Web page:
#callresponse Blackwood Gallery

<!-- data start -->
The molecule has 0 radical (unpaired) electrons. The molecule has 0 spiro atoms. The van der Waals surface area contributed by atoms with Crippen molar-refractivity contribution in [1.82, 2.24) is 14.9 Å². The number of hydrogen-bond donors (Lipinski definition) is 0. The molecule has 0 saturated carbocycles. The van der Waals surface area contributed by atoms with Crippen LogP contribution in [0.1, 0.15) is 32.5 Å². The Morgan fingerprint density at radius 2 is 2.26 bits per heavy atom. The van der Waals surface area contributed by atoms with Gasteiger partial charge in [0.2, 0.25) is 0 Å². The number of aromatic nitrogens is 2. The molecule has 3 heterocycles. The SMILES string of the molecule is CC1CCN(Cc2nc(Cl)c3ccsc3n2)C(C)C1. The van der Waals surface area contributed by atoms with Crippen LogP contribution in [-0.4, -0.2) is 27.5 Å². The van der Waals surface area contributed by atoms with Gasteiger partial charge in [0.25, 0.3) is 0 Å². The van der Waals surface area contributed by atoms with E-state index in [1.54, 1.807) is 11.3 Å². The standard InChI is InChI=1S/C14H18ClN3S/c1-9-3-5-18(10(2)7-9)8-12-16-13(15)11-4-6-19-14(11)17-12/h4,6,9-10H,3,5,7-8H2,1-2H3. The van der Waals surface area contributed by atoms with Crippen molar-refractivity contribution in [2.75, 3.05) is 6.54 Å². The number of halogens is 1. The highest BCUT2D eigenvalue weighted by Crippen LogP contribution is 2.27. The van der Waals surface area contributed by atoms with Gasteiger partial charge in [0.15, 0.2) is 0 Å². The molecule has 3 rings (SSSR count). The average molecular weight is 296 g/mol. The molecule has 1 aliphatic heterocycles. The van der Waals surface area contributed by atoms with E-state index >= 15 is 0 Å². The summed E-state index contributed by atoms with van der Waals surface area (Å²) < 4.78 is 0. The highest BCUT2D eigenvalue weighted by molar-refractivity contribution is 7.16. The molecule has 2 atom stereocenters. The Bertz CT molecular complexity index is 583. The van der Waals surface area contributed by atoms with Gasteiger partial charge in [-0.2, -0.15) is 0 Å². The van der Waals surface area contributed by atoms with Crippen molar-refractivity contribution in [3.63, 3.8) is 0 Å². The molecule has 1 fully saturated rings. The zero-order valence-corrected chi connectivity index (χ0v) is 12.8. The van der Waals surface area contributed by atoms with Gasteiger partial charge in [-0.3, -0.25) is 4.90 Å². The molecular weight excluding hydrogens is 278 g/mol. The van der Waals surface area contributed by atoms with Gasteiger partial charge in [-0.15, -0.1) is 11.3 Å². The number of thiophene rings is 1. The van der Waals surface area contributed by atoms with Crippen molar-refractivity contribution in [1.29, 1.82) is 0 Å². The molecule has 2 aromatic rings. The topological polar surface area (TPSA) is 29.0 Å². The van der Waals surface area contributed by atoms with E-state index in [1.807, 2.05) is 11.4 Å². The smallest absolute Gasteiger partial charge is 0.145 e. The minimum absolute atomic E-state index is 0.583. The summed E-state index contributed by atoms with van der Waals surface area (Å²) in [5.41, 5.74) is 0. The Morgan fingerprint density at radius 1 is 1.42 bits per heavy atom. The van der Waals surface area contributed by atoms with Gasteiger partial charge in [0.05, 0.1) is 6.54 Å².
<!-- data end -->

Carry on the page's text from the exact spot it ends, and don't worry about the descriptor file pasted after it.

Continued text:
This multifaceted project includes a touring exhibition with locally responsive programming, a website, social-media platform and catalogue. Illuminating work that is both urgent and enduring, #callresponse centres Indigenous women within discussion and action around Indigenous cultural revitalization, land-based knowledge and cross-cultural solidarity building. Presented in the context of the Blackwood Gallery’s year-long Take Care program, this iteration of the exhibition includes an edit-a-thon of the Inuit Artist Database, co-presented by the Inuit Art Foundation, a panel discussion on the stewardship of land, water and Inuit art and a commissioned billboard by Laakkuluk Williamson Bathory. Co-organizer Tarah Hogue elaborates: Laakkuluk’s work will be featured on the Bernie Miller Lightbox, located outside of the gallery on an exterior wall at the University of Toronto Mississauga campus. The piece captures the artist’s face in profile, covered in black grease paint. It’s positioned so that Laakkuluk will be facing the students as they enter the building and at night the image will be reflected in the adjacent glass windows. Ultimately, we wanted to think about the presence of Inuit art as well as the presence of Inuit bodies on campus. The image is a still taken from her video work Timiga nunalu, sikulu (My body, the land and the ice) (2016), which was one of the five initial commissioned works for #callresponse and shows her preparing the face paint for uaajeerneq (the Greenlandic mask dance). The film was also screened in the response performance that she did with Tanya Tagaq in 2016 as part of the first iteration of #callresponse in Vancouver, BC. Both the video and documentation of the response performance are included in the exhibition at Blackwood. The video can be read in part as challenging the representation of the female body and, in the context of Take Care, pushes us to think about that in relationship to the land and stewardship of it. The image of Laakkuluk in uaajeerneq is fierce and confronting, but so much of that practice is also tied to teaching the younger generation about how to face the extremes of life in the North. It has a deep intergenerational quality to it. Laakkuluk is a second-generation uaajeerneq performer—her mother also did it and that’s who taught her. There is a lot of beautiful nuance to this image.